There is, somewhere in your codebase, a line of code that performs the actual action of connecting to the remote DB. This line of code is, 9 times in 10, a call to a "built-in" method provided by the runtime libraries specific to your language and environment. As such, it's not "your" code and so you don't need to test it; for the purposes of a unit test, you can trust that this method call will perform correctly. What you can, and should, still test in your unit test suite are things like ensuring the parameters that will be used for this call are what you expect them to be, such as making sure the connection string is correct, or the SQL statement or stored procedure name.
This is one of the purposes behind the restriction that unit tests should not leave their runtime "sandbox" and be dependent upon external state. It's actually quite practical; the purpose of a unit test is to verify that the code you wrote (or are about to write, in TDD) behaves the way you thought it would. Code that you didn't write, such as the library you are using to perform your database operations, shouldn't be part of the scope of any unit test, for the very simple reason that you didn't write it.
In your integration test suite, these restrictions are relaxed. Now you can design tests that touch the database, to make sure that the code you did write plays nicely with code you didn't. These two test suites should remain segregated, however, because your unit test suite is more effective the faster it runs (so you can quickly verify that all the assertions made by developers about their code still hold), and almost by definition, an integration test is slower by orders of magnitude because of the added dependencies on external resources. Let the build-bot handle running your full integration suite every few hours, executing the tests that lock up external resources, so that the developers aren't stepping on each other's toes by running these same tests locally. And if the build breaks, so what? A lot more importance is placed on ensuring the build-bot never fails a build than probably should be.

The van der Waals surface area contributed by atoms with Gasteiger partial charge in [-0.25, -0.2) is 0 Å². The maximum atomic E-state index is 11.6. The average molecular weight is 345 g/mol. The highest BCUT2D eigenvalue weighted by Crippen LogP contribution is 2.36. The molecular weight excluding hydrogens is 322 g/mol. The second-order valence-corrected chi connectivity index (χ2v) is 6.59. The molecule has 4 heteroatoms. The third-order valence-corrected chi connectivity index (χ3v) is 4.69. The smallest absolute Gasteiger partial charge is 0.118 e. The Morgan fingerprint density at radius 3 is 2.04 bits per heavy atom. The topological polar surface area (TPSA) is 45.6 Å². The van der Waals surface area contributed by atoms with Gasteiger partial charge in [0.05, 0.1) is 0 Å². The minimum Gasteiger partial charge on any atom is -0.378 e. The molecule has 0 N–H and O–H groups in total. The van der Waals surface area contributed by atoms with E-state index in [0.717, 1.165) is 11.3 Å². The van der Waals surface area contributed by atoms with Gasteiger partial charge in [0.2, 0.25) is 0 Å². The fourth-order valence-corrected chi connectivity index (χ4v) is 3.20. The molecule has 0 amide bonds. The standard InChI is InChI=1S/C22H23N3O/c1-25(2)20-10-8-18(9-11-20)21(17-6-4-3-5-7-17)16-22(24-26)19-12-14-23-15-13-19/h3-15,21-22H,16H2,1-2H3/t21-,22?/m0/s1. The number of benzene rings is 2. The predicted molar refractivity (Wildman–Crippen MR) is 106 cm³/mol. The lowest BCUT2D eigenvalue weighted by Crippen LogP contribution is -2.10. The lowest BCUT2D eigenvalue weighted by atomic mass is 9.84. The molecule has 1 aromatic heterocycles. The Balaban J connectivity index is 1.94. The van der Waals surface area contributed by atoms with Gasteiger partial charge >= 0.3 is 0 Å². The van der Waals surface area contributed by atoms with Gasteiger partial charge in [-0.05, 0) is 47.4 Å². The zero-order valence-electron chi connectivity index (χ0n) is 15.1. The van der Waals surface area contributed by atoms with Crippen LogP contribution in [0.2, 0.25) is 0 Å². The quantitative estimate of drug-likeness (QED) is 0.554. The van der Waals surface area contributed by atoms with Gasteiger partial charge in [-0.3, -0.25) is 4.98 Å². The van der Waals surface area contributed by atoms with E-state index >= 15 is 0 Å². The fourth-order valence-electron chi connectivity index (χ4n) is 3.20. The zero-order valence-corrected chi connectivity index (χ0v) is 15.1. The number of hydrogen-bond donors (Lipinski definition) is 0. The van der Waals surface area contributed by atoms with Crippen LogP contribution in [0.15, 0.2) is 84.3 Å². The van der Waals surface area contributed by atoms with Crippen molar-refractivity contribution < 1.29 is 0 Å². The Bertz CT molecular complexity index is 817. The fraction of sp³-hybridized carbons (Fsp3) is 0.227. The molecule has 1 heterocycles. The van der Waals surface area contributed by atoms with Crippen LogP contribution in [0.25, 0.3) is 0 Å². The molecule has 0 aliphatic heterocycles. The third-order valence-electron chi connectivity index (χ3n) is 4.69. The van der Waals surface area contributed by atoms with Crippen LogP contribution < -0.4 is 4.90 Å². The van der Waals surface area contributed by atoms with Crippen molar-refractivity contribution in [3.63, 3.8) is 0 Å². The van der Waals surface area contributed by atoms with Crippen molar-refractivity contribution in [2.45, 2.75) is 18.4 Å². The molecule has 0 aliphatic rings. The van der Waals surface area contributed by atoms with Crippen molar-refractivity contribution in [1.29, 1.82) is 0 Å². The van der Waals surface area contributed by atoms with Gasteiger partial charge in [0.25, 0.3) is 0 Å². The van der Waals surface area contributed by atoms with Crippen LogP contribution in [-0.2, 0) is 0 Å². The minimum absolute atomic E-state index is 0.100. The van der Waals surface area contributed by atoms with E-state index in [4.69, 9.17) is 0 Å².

Now, how strictly you can adhere to this is dependent on your exact strategy for connecting to and querying the database. In many cases where you must use the "bare-bones" data access framework, such as ADO.NET's SqlConnection and SqlStatement objects, an entire method developed by you may consist of built-in method calls and other code that is dependent on having a database connection, and so the best you could do in this situation is mock the entire function and trust your integration test suites. It also depends on how willing you are to design your classes to allow specific lines of code to be replaced for testing purposes (such as Tobi's suggestion of the Template Method pattern, which is a good one because it allows "partial mocks" that exercise some methods of a real class while overriding others that have side effects).
If your data persistence model relies on code in your data layer (such as triggers, stored procs, etc) then there simply is no other way to exercise code you yourself are writing than to develop tests that either live inside the data layer or cross the boundary between your application runtime and the DBMS. A purist would say this pattern, for this reason, is to be avoided in favor of something like an ORM. I don't think I'd go quite that far; even in the age of language-integrated queries and other compiler-checked, domain-dependent persistence operations, I see the value in locking the database down to only the operations exposed via stored procedure, and of course such stored procedures must be verified using automated tests. But, such tests are not unit tests. They are integration tests.
If you have a problem with this distinction, it's usually based on a high importance placed on complete "code coverage" aka "unit test coverage". You want to ensure every line of your code is covered by a unit test. A noble goal on its face, but I say hogwash; that mentality lends itself to anti-patterns stretching far beyond this specific case, such as writing assertionless tests that execute but do not exercise your code. These types of end-runs solely for the sake of coverage numbers are more harmful than relaxing your minimum coverage. If you want to ensure that every line of your codebase is executed by some automated test, then that's easy; when computing code coverage metrics, include the integration tests. You could even go one step further and isolate these disputed "Itino" tests ("Integration in name only"), and between your unit test suite and this sub-category of integration tests (which should still run reasonably fast) you should get darn near close to full coverage.